Henley Comes Up Short in Richmond

By May 20, 2005, 4:00 pm
04 Henrico County OpenRICHMOND, Va. -- Coulda, shoulda, woulda.
Thats probably whats going through the mind of Big Break II winner Kip Henley after he wrapped up his second round Friday at the Henrico County Open.
Following up an even-par 72 in the first round, Henley battled for a 2-under-par 70 Friday during extremely tough conditions at the events host course, The Dominion Club, and missed the cut by two strokes.
Kip Henley
Kip Henley crushes a drive down the 561-yard par-5 4th en route to an eagle-3 on the hole.
The cut line fell at 4 under as a large group of players completed their second rounds Saturday morning due to a three-hour weather delay Friday morning.
Henley, who was playing in his first Nationwide Tour exemption after winning The Golf Channels Big Break II last fall, got hot on his back nine with an eagle and a birdie and several other near missed opportunities.
Needing a birdie at the last to hit what at the time was the projected cut line at 3 under, Henley stuck his approach on the par-3 ninth (he started his round on the 10th hole) to within 3 feet of the cup. His birdie putt, however, hung on the lip of the cup resulting in a heartbreaking par.
I just moved on the last putt. I took it for granted, said a frustrated Henley following his round. I mean, it was dead straight right up the hill - 3 feet. And it still looked like it was going to rock in there anyway. I just moved on it.
Im disappointed more than anything else, thats the biggest thing, said Henley. I dont forgive myself for playing bad.
It wasnt all bad, though, as his score of 2 under was one of the better numbers posted on the day. Despite incessant rain and wind gusts of up to 25 mph for much of his front nine, Henley was able to remain at even par.
After knocking in a 25-foot bomb for birdie at the par-3 11th, Henley gave one away two holes later when he pulled his tee shot into a fairway bunker down the left side. He was unable to recover and was back to even par.
He then reeled off five straight pars to close out his front side, including a pair of clutch putts outside 10 feet that saved par.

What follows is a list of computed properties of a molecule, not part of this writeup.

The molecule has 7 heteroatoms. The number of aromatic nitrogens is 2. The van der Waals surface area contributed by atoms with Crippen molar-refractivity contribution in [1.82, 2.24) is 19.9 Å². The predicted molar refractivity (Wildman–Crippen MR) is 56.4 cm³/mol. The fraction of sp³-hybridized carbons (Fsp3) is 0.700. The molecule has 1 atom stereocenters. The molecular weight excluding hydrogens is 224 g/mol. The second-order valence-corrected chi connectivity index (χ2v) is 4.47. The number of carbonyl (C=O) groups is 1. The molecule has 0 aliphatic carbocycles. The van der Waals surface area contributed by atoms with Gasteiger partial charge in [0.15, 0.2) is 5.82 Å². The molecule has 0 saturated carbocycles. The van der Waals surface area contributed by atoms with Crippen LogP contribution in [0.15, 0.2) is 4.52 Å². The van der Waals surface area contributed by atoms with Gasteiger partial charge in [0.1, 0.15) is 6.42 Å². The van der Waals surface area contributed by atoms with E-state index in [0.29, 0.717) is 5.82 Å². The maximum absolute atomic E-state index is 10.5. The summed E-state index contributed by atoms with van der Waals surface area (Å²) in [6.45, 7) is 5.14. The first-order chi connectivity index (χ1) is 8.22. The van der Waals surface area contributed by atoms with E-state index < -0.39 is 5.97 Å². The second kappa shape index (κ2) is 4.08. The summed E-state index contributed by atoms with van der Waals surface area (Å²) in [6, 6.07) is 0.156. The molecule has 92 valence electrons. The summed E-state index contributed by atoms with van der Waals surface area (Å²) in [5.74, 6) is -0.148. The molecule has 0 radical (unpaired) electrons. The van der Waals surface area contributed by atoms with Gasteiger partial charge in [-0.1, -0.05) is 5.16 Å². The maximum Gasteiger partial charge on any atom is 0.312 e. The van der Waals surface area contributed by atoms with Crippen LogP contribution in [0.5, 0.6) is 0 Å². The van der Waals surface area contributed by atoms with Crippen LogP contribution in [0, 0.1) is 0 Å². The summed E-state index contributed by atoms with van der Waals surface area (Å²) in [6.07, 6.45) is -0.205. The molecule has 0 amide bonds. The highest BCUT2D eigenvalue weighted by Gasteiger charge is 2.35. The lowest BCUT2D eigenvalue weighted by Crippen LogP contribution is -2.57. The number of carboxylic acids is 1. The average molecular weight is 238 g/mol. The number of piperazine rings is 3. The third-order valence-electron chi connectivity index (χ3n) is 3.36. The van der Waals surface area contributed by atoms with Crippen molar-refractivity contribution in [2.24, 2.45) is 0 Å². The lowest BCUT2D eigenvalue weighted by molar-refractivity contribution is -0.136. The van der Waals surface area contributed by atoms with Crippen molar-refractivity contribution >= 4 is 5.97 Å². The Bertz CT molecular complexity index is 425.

I felt comfortable out there today, I mean, I felt it a little bit, said Henley about his nerves compared to Thursdays opener. But, you know, I get a little nervous even when I play for 5 bucks with my buddies.
Kip Henley
Yvonne Wood of Richmond, Va., came out in support of Kip Henley after watching him win 'The Big Break II.'
Henley got off to a rocky start on the backside when his chip from short of the green raced 12 feet by the hole and he missed the comebacker to move to 1 over.
He got the shot right back at the very next hole after hitting a great recovery shot on the par-5 second to within 3 feet. He drained the birdie to get back to even.
A par at the third was followed by Henleys best hole of the week at the 561-yard, par-5 fourth. He smashed a drive right down the middle of the fairway and then hit a towering 3-wood over trees to the green, his ball coming to rest some 23 feet from the flagstick. Henleys ensuing putt never left the hole and the eagle moved him to 2 under, much to the joy of his rain-soaked gallery.
I think they really helped me stay in it. I may have folded in the tent up once or twice if I didnt have some people watching me, said Henley regarding the fans that followed him throughout his round. Ive had a tendency in my career to give up, but with all the people out there that were watching, with it freezing and raining and theyre out there with me, so it was maybe a little bit more incentive to not fold up the tent and keep trying. And it almost worked out.